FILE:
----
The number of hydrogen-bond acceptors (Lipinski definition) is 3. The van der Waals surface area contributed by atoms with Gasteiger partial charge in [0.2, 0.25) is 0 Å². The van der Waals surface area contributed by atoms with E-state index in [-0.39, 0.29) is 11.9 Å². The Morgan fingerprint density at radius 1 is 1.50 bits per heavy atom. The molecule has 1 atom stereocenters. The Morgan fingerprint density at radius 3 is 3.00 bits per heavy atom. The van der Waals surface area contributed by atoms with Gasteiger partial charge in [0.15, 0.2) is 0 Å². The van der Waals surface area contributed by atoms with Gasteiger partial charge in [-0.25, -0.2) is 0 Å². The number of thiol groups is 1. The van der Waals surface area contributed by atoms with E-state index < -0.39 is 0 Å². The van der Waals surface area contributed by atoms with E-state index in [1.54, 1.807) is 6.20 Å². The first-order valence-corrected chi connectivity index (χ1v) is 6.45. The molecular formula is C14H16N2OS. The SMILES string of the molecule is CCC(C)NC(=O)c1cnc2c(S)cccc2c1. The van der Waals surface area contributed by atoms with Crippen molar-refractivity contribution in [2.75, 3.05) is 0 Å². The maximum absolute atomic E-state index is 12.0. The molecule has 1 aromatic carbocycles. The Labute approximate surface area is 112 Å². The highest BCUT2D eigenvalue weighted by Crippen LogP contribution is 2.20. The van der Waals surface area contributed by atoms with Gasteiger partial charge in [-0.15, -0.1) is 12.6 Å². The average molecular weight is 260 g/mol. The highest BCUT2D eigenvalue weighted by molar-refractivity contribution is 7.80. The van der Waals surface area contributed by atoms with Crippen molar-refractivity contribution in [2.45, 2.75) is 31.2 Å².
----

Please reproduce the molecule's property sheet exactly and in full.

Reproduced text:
The number of hydrogen-bond acceptors (Lipinski definition) is 3. The van der Waals surface area contributed by atoms with Gasteiger partial charge in [0.2, 0.25) is 0 Å². The van der Waals surface area contributed by atoms with E-state index in [-0.39, 0.29) is 11.9 Å². The Morgan fingerprint density at radius 1 is 1.50 bits per heavy atom. The molecule has 1 atom stereocenters. The Morgan fingerprint density at radius 3 is 3.00 bits per heavy atom. The van der Waals surface area contributed by atoms with Gasteiger partial charge in [0.15, 0.2) is 0 Å². The van der Waals surface area contributed by atoms with Gasteiger partial charge in [-0.25, -0.2) is 0 Å². The number of thiol groups is 1. The van der Waals surface area contributed by atoms with E-state index < -0.39 is 0 Å². The van der Waals surface area contributed by atoms with E-state index in [1.54, 1.807) is 6.20 Å². The first-order valence-corrected chi connectivity index (χ1v) is 6.45. The molecular formula is C14H16N2OS. The SMILES string of the molecule is CCC(C)NC(=O)c1cnc2c(S)cccc2c1. The van der Waals surface area contributed by atoms with Crippen molar-refractivity contribution in [2.75, 3.05) is 0 Å². The maximum absolute atomic E-state index is 12.0. The molecule has 1 aromatic carbocycles. The Labute approximate surface area is 112 Å². The highest BCUT2D eigenvalue weighted by Crippen LogP contribution is 2.20. The van der Waals surface area contributed by atoms with Gasteiger partial charge in [-0.15, -0.1) is 12.6 Å². The average molecular weight is 260 g/mol. The highest BCUT2D eigenvalue weighted by molar-refractivity contribution is 7.80. The van der Waals surface area contributed by atoms with Crippen molar-refractivity contribution in [2.45, 2.75) is 31.2 Å².